6.30 Saturday 2nd March and its 1°c at the top of Box Hill in Surrey, where I’ve just arrived to register for my 4th attempt at the BallBuster Duathlon. For the uninitiated the race comprises of 5 x 8 mile circular laps starting at the top of Box Hill and travelling in an anti-clockwise direction with each lap being completed with an ascent of the Zig-Zag road. The first lap is an 8 mile run with laps 2-4 giving a 24mile cycle finishing with another 8 mile run. Not the easiest race in the world but one that gives a certain amount of satisfaction when you cross the finish line.

Once registered straight to transition to lay out my kit for the first of many checks before the off.

Promptly at 8.00 and with the temperature up to a balmy 1.5c we’re all off. The benefit of having completed the race before means that I have some idea of what I should be doing, and I start at a steady pace and within the heart rate zone I want, especially as the start is slightly uphill for the first mile or so. Soon we’re running downhill and letting gravity do its stuff and the pace increase as the HR drops, but the plan stays the same, keep it steady there’s a long way to go and we haven’t started the climb yet. The first run up Box Hill went smoothly with the pace obviously dropping but all controlled and with Lap 1 completed in 63.46 I’m pretty happy.

Due to the cold whether I had decided to change from my gillet to a warmer cycling jacket, so whilst T1 at 3.32 wasn’t quick it served its purpose as, from previous experience I’ve underdressed for the bike and suffered from the cold on the fast descents.

Tactics for the bike were the same as for the run, settle in during the first mile as its slightly uphill and then let gravity help. In previous years I’d suffered from cramp from the first lap of the bike and have had to stop to stretch. This year there were times I was close to cramping but managed to stretch out on the bike, increase fluids and complete the bike without the need to stop. Climbing seemed less likely to bring the cramp on than higher cadence spinning but that didn’t make the cycle up Box Hill any easier and despite slowing on the last two climbs completed the bike in 1.32.38 which was significantly quicker than any of my 3 previous attempts. It just shows what training can do, especially when the coaches keep taking you up hills on the Sunday Club ride.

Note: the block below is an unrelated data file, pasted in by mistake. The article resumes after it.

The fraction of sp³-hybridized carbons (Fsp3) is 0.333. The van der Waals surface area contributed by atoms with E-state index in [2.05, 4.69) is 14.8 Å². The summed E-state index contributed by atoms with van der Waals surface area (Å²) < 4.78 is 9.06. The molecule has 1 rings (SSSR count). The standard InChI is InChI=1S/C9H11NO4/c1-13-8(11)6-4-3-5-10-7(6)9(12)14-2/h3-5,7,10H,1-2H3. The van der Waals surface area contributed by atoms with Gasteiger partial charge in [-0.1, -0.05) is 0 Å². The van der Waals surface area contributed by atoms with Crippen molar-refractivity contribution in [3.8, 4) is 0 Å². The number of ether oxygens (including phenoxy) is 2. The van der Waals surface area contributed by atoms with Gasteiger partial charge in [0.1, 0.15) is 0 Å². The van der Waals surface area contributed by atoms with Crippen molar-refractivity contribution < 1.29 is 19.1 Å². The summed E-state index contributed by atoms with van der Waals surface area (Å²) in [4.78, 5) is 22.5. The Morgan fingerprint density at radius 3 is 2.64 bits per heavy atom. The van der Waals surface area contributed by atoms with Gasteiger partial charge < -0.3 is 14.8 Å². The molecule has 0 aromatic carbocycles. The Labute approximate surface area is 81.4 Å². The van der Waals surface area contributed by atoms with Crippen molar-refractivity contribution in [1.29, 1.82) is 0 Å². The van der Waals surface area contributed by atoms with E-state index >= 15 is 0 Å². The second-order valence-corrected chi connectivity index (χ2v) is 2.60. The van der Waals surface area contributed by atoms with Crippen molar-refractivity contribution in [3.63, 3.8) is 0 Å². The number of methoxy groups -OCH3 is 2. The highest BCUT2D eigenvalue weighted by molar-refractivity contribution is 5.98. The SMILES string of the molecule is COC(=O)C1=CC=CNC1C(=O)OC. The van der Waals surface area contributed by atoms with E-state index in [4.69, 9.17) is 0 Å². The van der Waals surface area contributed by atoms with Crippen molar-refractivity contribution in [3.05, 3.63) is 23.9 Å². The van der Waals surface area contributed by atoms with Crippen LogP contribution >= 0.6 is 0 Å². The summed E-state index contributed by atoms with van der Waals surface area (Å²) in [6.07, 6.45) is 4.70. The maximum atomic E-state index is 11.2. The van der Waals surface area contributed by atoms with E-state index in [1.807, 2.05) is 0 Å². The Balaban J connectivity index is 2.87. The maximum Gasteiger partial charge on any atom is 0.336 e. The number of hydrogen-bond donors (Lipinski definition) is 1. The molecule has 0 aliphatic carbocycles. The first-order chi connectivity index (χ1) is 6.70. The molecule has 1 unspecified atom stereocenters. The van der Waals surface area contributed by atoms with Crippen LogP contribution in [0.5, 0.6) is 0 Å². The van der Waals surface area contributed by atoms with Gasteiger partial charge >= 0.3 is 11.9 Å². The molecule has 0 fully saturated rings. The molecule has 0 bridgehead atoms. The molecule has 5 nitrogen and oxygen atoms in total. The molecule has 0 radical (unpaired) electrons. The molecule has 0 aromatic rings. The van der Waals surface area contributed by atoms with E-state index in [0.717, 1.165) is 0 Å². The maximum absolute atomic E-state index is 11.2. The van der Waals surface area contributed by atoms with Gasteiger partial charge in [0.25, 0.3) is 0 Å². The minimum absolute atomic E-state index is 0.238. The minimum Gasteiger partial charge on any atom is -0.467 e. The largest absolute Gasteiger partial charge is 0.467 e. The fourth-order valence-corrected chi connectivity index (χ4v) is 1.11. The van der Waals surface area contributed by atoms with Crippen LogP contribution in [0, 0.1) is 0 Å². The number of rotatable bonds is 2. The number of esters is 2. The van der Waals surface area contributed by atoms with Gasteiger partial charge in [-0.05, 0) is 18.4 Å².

T2 was relatively uneventful if on the methodical side 2.32

Lap 5, the final run, started slowly to allow my legs to recover from the ride as they were definitely heavy and tired, but without over emphasising the point once the first mile is out of the way the downhill section allows you to relax and get into a steady pace. Again, heart rate was the key and whilst running with a fellow competitor the run to the bottom of Box Hill passed without drama. I knew at the start of the last lap (which I began with 2hrs 40 on the clock) that as long as I didn’t do anything silly that my aim of sub 4hrs would be achieved, now with only the hill to go I was sure that it was now only down to how much inside it I would be. I set a steady tempo and concentrated on reaching each hairpin bend, and with approx ½ mile to go felt confident enough to start to push. Unfortunately whilst I felt aerobically fit enough my calf instantly tightened up so it was back to the steady pace to the top and a lap time of 68.46

I finished in 3.51.14 which was a PB by 9’ and was welcomed by James (coach) who was there cheering on the course.

A really good if tough event that needs training for if you are to attempt it, but definitely worth the effort.

Just for interest the winner’s time was 2.44.51 which is pretty special.

Recovery is now the key and as I write this I’m still walking down stairs backwards as that’s the easiest and least painful way.

John Birkens